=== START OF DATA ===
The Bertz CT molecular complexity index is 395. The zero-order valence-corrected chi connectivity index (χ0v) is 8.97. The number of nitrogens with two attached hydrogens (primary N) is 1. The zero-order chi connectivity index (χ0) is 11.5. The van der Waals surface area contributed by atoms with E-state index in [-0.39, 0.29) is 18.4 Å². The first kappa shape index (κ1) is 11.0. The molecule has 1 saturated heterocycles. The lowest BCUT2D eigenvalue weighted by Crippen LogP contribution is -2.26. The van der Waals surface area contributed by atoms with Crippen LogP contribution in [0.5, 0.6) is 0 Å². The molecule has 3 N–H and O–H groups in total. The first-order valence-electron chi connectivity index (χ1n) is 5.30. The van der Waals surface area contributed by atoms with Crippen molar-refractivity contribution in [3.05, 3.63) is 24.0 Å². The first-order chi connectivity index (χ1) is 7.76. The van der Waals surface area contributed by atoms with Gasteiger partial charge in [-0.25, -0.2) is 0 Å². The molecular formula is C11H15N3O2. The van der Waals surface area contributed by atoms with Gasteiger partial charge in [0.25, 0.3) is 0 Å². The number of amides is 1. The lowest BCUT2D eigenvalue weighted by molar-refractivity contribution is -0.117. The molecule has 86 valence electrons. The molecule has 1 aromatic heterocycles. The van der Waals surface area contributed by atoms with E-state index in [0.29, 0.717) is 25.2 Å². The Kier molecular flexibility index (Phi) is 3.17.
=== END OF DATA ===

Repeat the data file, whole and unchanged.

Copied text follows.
The Bertz CT molecular complexity index is 395. The zero-order valence-corrected chi connectivity index (χ0v) is 8.97. The number of nitrogens with two attached hydrogens (primary N) is 1. The zero-order chi connectivity index (χ0) is 11.5. The van der Waals surface area contributed by atoms with E-state index in [-0.39, 0.29) is 18.4 Å². The first kappa shape index (κ1) is 11.0. The molecule has 1 saturated heterocycles. The lowest BCUT2D eigenvalue weighted by Crippen LogP contribution is -2.26. The van der Waals surface area contributed by atoms with Crippen LogP contribution in [0.5, 0.6) is 0 Å². The molecule has 3 N–H and O–H groups in total. The first-order valence-electron chi connectivity index (χ1n) is 5.30. The van der Waals surface area contributed by atoms with Crippen molar-refractivity contribution in [3.05, 3.63) is 24.0 Å². The first-order chi connectivity index (χ1) is 7.76. The van der Waals surface area contributed by atoms with Gasteiger partial charge in [-0.25, -0.2) is 0 Å². The molecular formula is C11H15N3O2. The van der Waals surface area contributed by atoms with Gasteiger partial charge in [0.25, 0.3) is 0 Å². The number of amides is 1. The lowest BCUT2D eigenvalue weighted by molar-refractivity contribution is -0.117. The molecule has 86 valence electrons. The molecule has 1 aromatic heterocycles. The van der Waals surface area contributed by atoms with E-state index in [0.29, 0.717) is 25.2 Å². The Kier molecular flexibility index (Phi) is 3.17.